The album finishes with 'Close Your Eyes'. It's a simple and mellisonant track, most notable for its frail and nervous vocals sung by guest artist Kate Archibold. The song was not originally recorded for this album, but for Richard and Peter's other work, 'Opium', in 1994. This is that exact same version. According to the production notes Kate was not used to singing in a studio environment so the nervousness in her voice is probably genuine, which makes the song all the more endearing.

It's interesting to note that there is actually an earlier version of the song. The original version of 'Close Your Eyes' was released in 1992 on the album 'After the Storm', another of Richard and Peter's other works. That version features Richard's voice, is much longer and consists of a more complex arrangement. It was certainly wise to create more space in the instrumentation for Kate's voice in the later version.

I've left 'Night Boat to China' until last. It was not included on the original release, the reasons for which will become obvious if you listen to it. It was later added as the album was made available to download. At over seven and a half minutes long 'Night Boat to China' is the second longest track on the album. It excels in monotony, but it can actually be quite hypnotic if listened to in the right mood. Amazingly the song was the first song played at one of the Garage concerts. Worth a listen, though perhaps just one time.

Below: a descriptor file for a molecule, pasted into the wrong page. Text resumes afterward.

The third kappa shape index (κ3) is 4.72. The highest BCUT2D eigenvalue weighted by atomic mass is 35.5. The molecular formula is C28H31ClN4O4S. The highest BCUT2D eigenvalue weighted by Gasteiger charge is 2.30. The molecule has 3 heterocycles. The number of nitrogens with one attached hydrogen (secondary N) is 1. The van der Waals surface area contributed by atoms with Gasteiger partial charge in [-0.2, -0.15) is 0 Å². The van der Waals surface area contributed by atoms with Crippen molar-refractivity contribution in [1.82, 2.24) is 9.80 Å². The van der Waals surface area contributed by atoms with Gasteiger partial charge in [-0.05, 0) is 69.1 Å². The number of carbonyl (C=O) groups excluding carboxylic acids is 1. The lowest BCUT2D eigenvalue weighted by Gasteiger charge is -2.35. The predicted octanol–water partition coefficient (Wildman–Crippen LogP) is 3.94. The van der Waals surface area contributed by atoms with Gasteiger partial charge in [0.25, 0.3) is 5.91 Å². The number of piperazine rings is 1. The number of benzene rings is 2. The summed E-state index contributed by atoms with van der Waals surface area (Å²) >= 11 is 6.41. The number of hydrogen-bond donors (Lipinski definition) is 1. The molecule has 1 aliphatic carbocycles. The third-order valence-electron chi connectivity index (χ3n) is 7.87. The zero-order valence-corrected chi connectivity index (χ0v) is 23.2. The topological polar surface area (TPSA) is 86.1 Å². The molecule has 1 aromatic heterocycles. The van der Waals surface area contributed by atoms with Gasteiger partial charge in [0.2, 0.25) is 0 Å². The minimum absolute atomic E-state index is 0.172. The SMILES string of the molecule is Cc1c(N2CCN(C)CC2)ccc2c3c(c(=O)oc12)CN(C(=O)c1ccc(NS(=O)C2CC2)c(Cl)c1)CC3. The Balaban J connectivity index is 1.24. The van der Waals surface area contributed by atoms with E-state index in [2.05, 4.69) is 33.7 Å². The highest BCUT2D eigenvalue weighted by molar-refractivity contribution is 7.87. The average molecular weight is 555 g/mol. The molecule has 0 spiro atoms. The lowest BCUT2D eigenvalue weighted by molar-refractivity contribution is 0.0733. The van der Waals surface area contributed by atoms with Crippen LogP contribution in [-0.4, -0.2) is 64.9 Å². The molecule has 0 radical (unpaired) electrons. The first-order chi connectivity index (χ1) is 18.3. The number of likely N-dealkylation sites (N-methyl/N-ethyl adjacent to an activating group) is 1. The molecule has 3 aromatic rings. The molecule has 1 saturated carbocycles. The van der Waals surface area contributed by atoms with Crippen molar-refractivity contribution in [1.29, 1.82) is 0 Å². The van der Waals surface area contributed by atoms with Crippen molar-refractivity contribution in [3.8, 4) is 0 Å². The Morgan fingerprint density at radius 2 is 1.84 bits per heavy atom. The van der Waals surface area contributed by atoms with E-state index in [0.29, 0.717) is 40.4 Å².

The 'Space Dog' album was the beginning of a new era for Dayglo Fishermen, an era of more structure and polish, and of more considered orchestration. It saw what appeared to be the end of the band's wild experimentation, and with it the apparent loss of innocent fun. But actually the band had simply evolved and steered itself in a new direction. The band were now operating on a completely different level.  The album demonstrated that Dayglo Fishermen had not lost any of their creativity or passion - far from it, and it laid the groundwork for what was to come: a series of intensely original and professional collections of work with a maturity rarely apparent on the early albums.

That space-faring canine is to be saluted. Long may she roam the galaxy.